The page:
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Backpacker Magazine – June 2009

Insider's Guide: Yosemite National Park

With these top day, weekend, and week-long hikes, you'll see more than your fair share of Yosemite's wonders.

by: Kelly Bastone

Yosemite's Half Dome (Kelly Bastone)
Yosemite's Half Dome (Kelly Bastone)

Read "Alone in a Crowd: Hiking Yosemite's North Rim"

trip icon The Yosemite Archive
More hikes, photos, and articles to get you ready for this iconic park.

photo iconPhoto Gallery: Yosemite
From Half Dome to the North Rim, see author Kelly Bastone's photos right here.


Mist Trail

"If you can do just one dayhike in Yosemite, it should be the Mist Trail," recommends Pete Devine, who says this path packs in more spectacular scenery per mile than any other hike in the park. Start before 7 a.m. to get a jump on the 3,000 hikers that depart from the Happy Isles trailhead each summer day. The eight-mile horseshoe gains 2,000 feet and skirts 320-foot Vernal Fall, which douses hikers in spring and early summer, then tops out above 597-foot Nevada Fall. Hang a right on the John Muir Trail, which serves up a prize view of Half Dome and Liberty Cap towering above Nevada Fall's torrent of water. Continue on to Clark Point and more views of pounding cascades before descending to rejoin the Mist Trail.

Mt. Lyell Yosemite's highest summit, 13,114-foot Mt. Lyell, isn't easily bagged: You'll need two days and a measure of grit to climb this trail-less heap of rocks that includes class III scrambling. Up top, you'll savor solitude and views of the Cathedral Range in the west clear to the Nevada desert in the east. From the John Muir trailhead in Tuolumne Meadows (Shuttle Stop #2), follow the John Muir Trail up Lyell Canyon for 9.5 miles; camp near Kuna Creek, where sparsely forested sites offer sweeping views of Lyell's U-shaped glacial valley. Day two, continue two more miles on the JMT until it halts its southbound course and curves eastward. Here, leave the maintained trail and hike cross-country up Lyell basin, following the creek to the foot of the rapidly shrinking Lyell Glacier. It's a 45-minute scramble around the right side of the glacier to Lyell's summit, which looks out over watersheds of three rivers. Retrace your steps to the trailhead.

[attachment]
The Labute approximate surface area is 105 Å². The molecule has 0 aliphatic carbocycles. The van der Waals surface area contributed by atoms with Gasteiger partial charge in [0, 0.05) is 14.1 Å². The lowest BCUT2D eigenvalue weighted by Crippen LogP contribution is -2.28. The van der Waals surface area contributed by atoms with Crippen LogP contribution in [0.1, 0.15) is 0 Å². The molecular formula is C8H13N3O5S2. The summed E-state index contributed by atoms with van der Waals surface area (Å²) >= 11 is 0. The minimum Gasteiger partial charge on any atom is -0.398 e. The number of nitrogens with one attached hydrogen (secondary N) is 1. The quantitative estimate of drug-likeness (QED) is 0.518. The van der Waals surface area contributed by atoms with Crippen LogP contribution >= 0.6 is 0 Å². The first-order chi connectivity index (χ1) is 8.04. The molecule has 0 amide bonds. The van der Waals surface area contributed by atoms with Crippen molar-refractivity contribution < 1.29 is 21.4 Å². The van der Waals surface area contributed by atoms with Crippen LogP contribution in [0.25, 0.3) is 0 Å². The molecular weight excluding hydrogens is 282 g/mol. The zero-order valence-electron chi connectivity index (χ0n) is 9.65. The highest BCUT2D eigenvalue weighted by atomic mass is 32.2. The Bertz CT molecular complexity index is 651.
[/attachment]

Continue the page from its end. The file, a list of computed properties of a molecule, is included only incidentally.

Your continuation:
Tuolumne Meadows to Yosemite Valley
This 46-mile, five-day route penetrates the heart of Yosemite's high country, slipping among the jagged towers of the Cathedral Range, skirting Half Dome, and ending in Yosemite Valley. While autos stream into the Valley from the west, you'll enter this temple from its roadless east end. From Tuolumne Meadows, take the JMT, then the Rafferty Creek Trail, for seven miles; camp near Rafferty's headwaters. Next morning, hike past Vogelsang Lake to watch the sunrise spotlight Vogelsang Peak, then follow Lewis Creek Trail, sampling its granite-bottomed swimming holes, to a solitary camp at Echo Valley (10.5 total miles). Day three, hike seven miles to Sunrise Camp at Long Meadow and siesta in this grassy oasis surrounded by steely peaks. Continue past Sunrise Lakes and make the breathtaking dash across the top of Clouds Rest, where the open air of Tenaya Canyon swirls beneath you. Camp by Sunrise Creek, near the JMT junction. Wake before dawn on your last day to climb Half Dome before the hordes arrive from Happy Isles, then descend via the Mist Trail for crashing waterfalls and an invigorating shower at hike's end. Take the shuttle to Yosemite Lodge and catch the Tioga Road bus back to Tuolumne Meadows.

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Apr 03, 2012

What about doing the week long version above backwards?

Tim Sexton
Jul 30, 2009

Concerning the Mist Trail hike. I hiked it in early July. Make sure you are hiking uphill on the steps (told there were 700 steps) and not downhill due to the trail being wet.

Tim Sexton


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